Considering the Public in Policy

Michael Onsando
5 March ,2019

A friend of mine recently quit their job in policy lamenting that it was a waste of time. Not because policy is a waste of time but because “policies in Kenya are not guided by anything other than the whims of the people in power.” Recently, reading about the idea to have Kenya Airways take over JKIA, I see their point.

“The PIC(Public Investments Committee) says it is concerned the country would lose Sh8 billion in revenue annually if it allows KQ to run the airport — KAA’s main revenue-generating asset which also contributes 5.1 per cent of the country’s GDP.”

Inside Kenya Airways – KAA Partnership Deal – The star

The struggles that Kenya airways is undergoing are not new to any passing observer of the country. Plagued with strikes, falling stock prices and an ex-CFO who just wouldn’t go away, the company has been bailed out by the government twice already. This deal is said to be the only thing that will keep KQ from completely falling through. If we choose to go deeper we find that the national carrier had made dubious decisions when it comes to financial longevity that range from fuel hedging (a practice it might start again) to which aircrafts to buy and when. 

“To generate this kind of surplus, the railway would have to have a turnover of at least Sh120 billion. Assuming that it charges the prevailing tariff of US$1,000 per container, it would need to carry 1.4 million 20-foot containers a year, 4,000 a day. That would take about 48 very long trains every 24 hours. The busiest single line railways in the US, for instance, run 20 trains a day.”

The SGR is a great example of a megaproject that, despite numerous warnings, was pushed through anyway. Now we’re straddled with a contract that states (in part) “Neither the borrower (Kenya) nor any of its assets is entitled to any right of immunity on the grounds of sovereignty or otherwise from arbitration, suit, execution or any other legal process with respect to it’s obligations under this agreement.” It’s this loophole that had people wondering about how vulnerable we had left the port, especially after China had already taken over one port in Sri Lanka.

What’s going on?

The system isn’t broken, it was built this way

  • Anon

I don’t like statements that assume people in power are stupid/unthinking. Rather, I prefer thinking about what it would mean if the things that are happening are deliberate  and, maybe not planned, but a reaction/proaction towards or away from something. In this sense perhaps the mistake we have made is that assuming the state is an egalitarian democratic space (yaani, that Kenya cares about us all – and all equally). Within this framing our decisions seems sporadic and reactionary at best, leaving us assuming that we must be working with idiots. However, if we begin to see the space as what it is  evidenced as, a whole other picture begins to show itself. As a gathering of a few powerful people who hold and control the spaces resources (mainly to their own benefit) Kenya makes a lot of sense. Whether it is from large populist projects to create a space for the siphoning of public funds to (allegedly) insisting that Kenya Airways takes over KAA to ensure that the 4 billion in debt owed to CBA (which you own) is paid.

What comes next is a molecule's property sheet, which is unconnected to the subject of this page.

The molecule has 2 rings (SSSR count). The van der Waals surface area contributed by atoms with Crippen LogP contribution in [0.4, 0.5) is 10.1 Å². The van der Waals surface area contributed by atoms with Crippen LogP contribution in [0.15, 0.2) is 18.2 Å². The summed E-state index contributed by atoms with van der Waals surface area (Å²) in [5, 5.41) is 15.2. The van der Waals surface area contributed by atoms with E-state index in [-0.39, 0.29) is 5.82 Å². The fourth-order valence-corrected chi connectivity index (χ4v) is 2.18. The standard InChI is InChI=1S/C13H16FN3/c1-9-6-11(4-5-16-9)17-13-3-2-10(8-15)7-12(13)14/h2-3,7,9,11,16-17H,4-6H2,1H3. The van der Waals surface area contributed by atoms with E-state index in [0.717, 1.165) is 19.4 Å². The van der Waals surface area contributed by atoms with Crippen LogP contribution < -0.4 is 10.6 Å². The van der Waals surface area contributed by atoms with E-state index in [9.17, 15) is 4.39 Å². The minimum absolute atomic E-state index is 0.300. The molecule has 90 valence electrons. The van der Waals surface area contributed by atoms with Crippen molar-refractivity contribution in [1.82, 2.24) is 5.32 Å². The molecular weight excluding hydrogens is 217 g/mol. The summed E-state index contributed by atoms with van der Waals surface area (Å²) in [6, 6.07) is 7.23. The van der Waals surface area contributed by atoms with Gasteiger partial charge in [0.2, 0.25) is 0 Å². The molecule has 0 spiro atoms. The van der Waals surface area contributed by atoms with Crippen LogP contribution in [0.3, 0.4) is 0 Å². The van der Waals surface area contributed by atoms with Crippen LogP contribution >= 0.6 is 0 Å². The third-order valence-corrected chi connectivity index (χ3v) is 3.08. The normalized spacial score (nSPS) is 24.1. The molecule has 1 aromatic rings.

The burdens and benefits of the use of resources and public borrowing shall be shared equitably between present and future generations.

A good state snowballs into growth. With previous generations gathering momentum from previous decisions to continue to push the mantra of progress (whatever it has been imagined as). This works because the people in power are tasked with imagining projects that would catapult their society into the future. However, a group of people clinging to legacy will find themselves caught in the past, making decisions that promise to bring back something that was. Restoring past glory, compounding bad decisions into an eventual clusterfuck that forces them to act. This is because the decision making process is not guided by research or even stable projections, rather they are made to serve the egos and needs of the people who hold public resource either creating a conduit for siphoning or to fulfill an impossible promise so no one “looks stupid.” After all, we really needed to spend 25 billion shillings on student laptops so we could know that the project wouldn’t work and finally kill it – no one could have seen that one coming.

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